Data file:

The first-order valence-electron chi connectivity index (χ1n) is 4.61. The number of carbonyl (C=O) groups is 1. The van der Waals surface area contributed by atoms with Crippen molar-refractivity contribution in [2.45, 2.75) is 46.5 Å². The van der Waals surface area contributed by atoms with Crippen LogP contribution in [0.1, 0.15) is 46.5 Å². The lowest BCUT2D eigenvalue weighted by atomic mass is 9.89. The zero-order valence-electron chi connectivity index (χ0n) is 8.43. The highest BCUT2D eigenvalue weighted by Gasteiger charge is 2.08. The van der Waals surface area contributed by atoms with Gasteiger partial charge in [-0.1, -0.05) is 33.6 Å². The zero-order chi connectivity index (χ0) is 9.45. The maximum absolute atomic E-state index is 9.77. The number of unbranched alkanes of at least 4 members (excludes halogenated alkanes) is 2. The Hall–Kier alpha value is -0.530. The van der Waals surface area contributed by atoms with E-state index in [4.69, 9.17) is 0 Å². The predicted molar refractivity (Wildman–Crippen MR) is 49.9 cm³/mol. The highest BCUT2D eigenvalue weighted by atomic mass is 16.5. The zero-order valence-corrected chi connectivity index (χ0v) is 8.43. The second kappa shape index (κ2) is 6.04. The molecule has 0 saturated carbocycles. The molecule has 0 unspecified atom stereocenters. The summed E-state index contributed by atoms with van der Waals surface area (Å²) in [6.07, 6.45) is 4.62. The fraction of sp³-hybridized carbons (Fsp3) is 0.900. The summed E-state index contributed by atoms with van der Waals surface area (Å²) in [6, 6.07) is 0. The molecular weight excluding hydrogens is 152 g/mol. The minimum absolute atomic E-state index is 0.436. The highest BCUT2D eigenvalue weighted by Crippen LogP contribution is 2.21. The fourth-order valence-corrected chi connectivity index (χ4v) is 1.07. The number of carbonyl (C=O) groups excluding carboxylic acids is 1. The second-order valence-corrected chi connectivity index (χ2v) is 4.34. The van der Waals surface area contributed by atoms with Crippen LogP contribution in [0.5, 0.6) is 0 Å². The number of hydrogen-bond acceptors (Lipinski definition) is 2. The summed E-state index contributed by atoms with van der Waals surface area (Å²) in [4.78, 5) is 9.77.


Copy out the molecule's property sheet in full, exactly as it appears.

The first-order valence-electron chi connectivity index (χ1n) is 4.61. The number of carbonyl (C=O) groups is 1. The van der Waals surface area contributed by atoms with Crippen molar-refractivity contribution in [2.45, 2.75) is 46.5 Å². The van der Waals surface area contributed by atoms with Crippen LogP contribution in [0.1, 0.15) is 46.5 Å². The lowest BCUT2D eigenvalue weighted by atomic mass is 9.89. The zero-order valence-electron chi connectivity index (χ0n) is 8.43. The highest BCUT2D eigenvalue weighted by Gasteiger charge is 2.08. The van der Waals surface area contributed by atoms with Gasteiger partial charge in [-0.1, -0.05) is 33.6 Å². The zero-order chi connectivity index (χ0) is 9.45. The maximum absolute atomic E-state index is 9.77. The number of unbranched alkanes of at least 4 members (excludes halogenated alkanes) is 2. The Hall–Kier alpha value is -0.530. The van der Waals surface area contributed by atoms with E-state index in [4.69, 9.17) is 0 Å². The predicted molar refractivity (Wildman–Crippen MR) is 49.9 cm³/mol. The highest BCUT2D eigenvalue weighted by atomic mass is 16.5. The zero-order valence-corrected chi connectivity index (χ0v) is 8.43. The second kappa shape index (κ2) is 6.04. The molecule has 0 saturated carbocycles. The molecule has 0 unspecified atom stereocenters. The summed E-state index contributed by atoms with van der Waals surface area (Å²) in [6.07, 6.45) is 4.62. The fraction of sp³-hybridized carbons (Fsp3) is 0.900. The summed E-state index contributed by atoms with van der Waals surface area (Å²) in [6, 6.07) is 0. The molecular weight excluding hydrogens is 152 g/mol. The minimum absolute atomic E-state index is 0.436. The highest BCUT2D eigenvalue weighted by Crippen LogP contribution is 2.21. The fourth-order valence-corrected chi connectivity index (χ4v) is 1.07. The number of carbonyl (C=O) groups excluding carboxylic acids is 1. The second-order valence-corrected chi connectivity index (χ2v) is 4.34. The van der Waals surface area contributed by atoms with Crippen LogP contribution in [0.5, 0.6) is 0 Å². The number of hydrogen-bond acceptors (Lipinski definition) is 2. The summed E-state index contributed by atoms with van der Waals surface area (Å²) in [4.78, 5) is 9.77.